Well, it was fun while it lasted. In Yoast SEO 7.6, we’re reverting the longer meta descriptions in the snippet editor to comply with Google’s latest change. That’s not all though, we’ve also updated our support for the Russian language, added transition words for Catalan, redirect support for WP-CLI and fixed several bugs. Find out all about Yoast SEO 7.6.

Optimize your site for search & social media and keep it optimized with Yoast SEO Premium »

Yoast SEO: the #1 WordPress SEO plugin Info

Meta descriptions back to 156 characters

We’ve talked about Google’s decision to roll back the expanded snippet length for meta descriptions quite a bit. If you’ve been hiding under a rock, Google recently returned to their old 156 character limit for the snippets after upping it to 320 characters for about half a year. Read Marieke’s post about shorter snippets for meta descriptions if you want to know what to make of all this. Of course, this change means that Yoast SEO has to adapt as well. In Yoast SEO 7.6, we’ve changed the length of the meta description field to 156 characters. This is not a ‘hard’ limit, you’re still welcome to write longer meta desciptions, although these might get truncated in the snippets.

Keep in mind, that meta descriptions itself can be much longer — Google has said many times that there is no set limit. In addition, Google still likes to show these longer meta descriptions. It also loves to generate its own meta description if it thinks it can do better than yours. But the snippets you see in the search results pages now tend to be a lot fewer characters than before.

Read more: ‘How to use Yoast SEO to write an awesome meta description’ »

New language updates for Russian and Catalan

In last month’s release — Yoast SEO 7.5 —, we added full language support for Russian. This made it possible for Russian language users to get feedback on their writing and to get links suggested by the internal linking tool. One piece was missing, though. The Flesch reading ease score took a bit more fine-tuning to get it to make sense for the Russian language. That work is done, so you can now use it for Russian as well.

A community effort brought us transition words for the Catalan language. You can use transition words — like ‘contràriament’, ‘resumint’ and ‘en primer lloc’ — to make connections between different parts of your text. Using them well makes your text a lot easier and more enjoyable to read. Find out more in Marieke’s article on transition words and SEO.

Yoast SEO Premium: WP-CLI commands to manage redirects

The command line interface, or CLI, is an excellent tool for developers. It gives them quick access to their whole development environment and beyond that: the world. WP-CLI is WordPress’ CLI and it helps developers to reach, update and develop WordPress sites quickly. Today, we’re introducing a new tool for these developers: WP-CLI commands to manage redirects. These commands let you view, make and edit redirects right from your CLI. Curious? Install WP-CLI and type wp yoast redirect.

Bugfixes and enhancements

With every new release, we set out to fix bugs to take away small annoyances. Also, we try to enhance the plugin wherever we can to make it run better. In Yoast SEO 7.6, we fixed several bugs concerning keyword usage, translations, warnings and an instance where the button for the internal linking counter didn’t work. Read about all the bug fixes and enhancements in the full changelog for this release.

Update now

As always, read up on the update and update whenever you feel ready. If you don’t feel confident updating your live site without testing, please try it out on a test site to see if everything works as it should. Thanks for using Yoast SEO and happy updating!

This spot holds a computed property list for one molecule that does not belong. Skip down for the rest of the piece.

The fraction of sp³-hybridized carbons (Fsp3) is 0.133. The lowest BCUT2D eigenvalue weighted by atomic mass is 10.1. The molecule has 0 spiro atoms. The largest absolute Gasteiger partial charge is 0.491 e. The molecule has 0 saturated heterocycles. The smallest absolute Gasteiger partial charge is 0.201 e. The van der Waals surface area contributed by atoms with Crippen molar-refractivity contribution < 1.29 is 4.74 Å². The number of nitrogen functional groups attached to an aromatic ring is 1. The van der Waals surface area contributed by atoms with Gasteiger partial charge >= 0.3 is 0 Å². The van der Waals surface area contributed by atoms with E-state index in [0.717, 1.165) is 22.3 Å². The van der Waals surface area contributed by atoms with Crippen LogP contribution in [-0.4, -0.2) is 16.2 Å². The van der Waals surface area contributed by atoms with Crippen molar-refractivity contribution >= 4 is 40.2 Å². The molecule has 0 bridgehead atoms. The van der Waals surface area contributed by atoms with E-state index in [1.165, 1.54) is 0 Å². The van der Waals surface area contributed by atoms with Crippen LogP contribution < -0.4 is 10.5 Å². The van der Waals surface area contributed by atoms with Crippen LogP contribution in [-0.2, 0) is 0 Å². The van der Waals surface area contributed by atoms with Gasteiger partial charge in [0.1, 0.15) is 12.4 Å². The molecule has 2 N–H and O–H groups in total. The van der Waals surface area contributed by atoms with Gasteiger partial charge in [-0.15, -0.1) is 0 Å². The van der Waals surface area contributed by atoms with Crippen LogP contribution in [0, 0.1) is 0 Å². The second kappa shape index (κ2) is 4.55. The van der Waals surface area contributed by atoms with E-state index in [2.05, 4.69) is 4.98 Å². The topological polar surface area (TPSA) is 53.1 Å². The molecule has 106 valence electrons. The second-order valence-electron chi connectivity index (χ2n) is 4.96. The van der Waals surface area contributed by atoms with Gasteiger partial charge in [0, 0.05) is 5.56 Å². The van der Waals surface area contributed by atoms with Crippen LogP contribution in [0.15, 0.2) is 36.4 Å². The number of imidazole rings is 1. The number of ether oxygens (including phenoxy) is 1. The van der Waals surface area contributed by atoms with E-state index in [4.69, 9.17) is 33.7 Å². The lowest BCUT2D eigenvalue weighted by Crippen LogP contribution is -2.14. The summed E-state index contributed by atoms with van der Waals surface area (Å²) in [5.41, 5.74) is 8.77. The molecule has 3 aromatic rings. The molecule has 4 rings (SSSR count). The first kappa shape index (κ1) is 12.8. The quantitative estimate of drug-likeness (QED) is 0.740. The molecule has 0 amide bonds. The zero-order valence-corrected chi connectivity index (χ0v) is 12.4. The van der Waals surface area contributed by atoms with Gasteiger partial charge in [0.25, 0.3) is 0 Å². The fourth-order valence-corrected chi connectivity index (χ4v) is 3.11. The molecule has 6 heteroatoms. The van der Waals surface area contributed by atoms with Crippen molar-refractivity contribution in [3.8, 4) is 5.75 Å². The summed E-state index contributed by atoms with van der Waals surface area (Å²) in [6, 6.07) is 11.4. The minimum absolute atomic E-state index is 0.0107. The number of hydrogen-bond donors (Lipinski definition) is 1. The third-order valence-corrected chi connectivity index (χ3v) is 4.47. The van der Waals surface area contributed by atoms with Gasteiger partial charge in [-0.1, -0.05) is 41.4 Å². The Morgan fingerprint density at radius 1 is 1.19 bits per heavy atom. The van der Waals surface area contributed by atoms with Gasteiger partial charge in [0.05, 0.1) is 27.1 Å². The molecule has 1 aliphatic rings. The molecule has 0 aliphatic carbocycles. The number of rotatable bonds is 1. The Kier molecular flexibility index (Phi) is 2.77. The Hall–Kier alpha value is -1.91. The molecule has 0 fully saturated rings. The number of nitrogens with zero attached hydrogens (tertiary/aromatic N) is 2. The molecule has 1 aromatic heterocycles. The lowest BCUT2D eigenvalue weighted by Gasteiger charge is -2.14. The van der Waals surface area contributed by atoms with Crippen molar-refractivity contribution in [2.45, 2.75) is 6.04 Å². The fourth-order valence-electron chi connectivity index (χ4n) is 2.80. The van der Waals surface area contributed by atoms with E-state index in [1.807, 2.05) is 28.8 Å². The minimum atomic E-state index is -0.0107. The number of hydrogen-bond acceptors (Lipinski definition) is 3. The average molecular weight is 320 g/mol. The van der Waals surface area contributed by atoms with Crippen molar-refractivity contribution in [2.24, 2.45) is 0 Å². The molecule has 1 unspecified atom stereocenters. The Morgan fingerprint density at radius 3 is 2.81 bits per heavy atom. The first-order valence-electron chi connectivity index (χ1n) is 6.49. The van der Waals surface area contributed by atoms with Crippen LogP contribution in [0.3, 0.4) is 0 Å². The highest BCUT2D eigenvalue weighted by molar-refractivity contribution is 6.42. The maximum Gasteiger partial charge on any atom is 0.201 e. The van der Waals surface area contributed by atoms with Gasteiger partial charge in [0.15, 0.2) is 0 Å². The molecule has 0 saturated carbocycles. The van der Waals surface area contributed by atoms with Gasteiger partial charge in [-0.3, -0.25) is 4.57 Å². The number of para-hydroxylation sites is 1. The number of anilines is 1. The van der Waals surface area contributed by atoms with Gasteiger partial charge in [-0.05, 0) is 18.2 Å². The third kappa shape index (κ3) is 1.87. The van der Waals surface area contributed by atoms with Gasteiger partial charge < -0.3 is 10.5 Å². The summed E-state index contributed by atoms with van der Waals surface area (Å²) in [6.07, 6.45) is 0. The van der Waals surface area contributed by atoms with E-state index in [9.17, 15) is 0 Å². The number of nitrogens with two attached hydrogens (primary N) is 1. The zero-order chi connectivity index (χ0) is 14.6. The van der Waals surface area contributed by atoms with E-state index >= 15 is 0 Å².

Keep reading: ‘Why every website needs Yoast SEO’ »

The post Yoast SEO 7.6: Shorter meta descriptions are back ¯\_(ツ)_/¯ appeared first on Yoast.

A content delivery network (CDN) is a network of servers in different geographic locations working together to get content to load faster by serving it from a location near the visitor. Here, I’ll explain what this all means and what a CDN can do for you and your SEO.

Optimize your site for search & social media and keep it optimized with Yoast SEO Premium »

Yoast SEO: the #1 WordPress SEO plugin Info

What does a CDN do?

A CDN caches static content. Static content is files like HTML, CSS, JavaScript and image files that stay the same for every user. These files don’t have to be dynamically generated based on a set of rules — that’s dynamic content; static files are just there and everyone uses these. By making these static files available on a CDN with many servers all around the world, you can get them to your visitors super fast.

Picture this: you’ve hosted your site on a server in San Francisco, California. I hear you asking: “But I have a web host, why would I need a CDN?” Well, whenever you load your site from your house near Oakland, it loads lightning fast. You’re physically close by, right? But do you think someone from Mumbai, India would have the same experience if he or she were to visit your site? Probably not. Why is that? Among other things, latency.

The longer the distance between a server and client — a.k.a. your browser —, the longer the latency will be. Latency is the time needed for the server to respond to a request. In suboptimal conditions that latency will keep getting worse. You can use a content delivery network — or CDN — to move your site closer to your visitor, so to say. The result? Less latency and a fast loading site. But a CDN can do a lot more, and we’ll get to that in a minute.

no cdn vs cdn wikipedia

On the left a typical situation without a cdn. Every visitor requests the site from the same server, no matter how far away they are. Right: with a cdn, every user requests the same site from a location near them. CC image: Wikipedia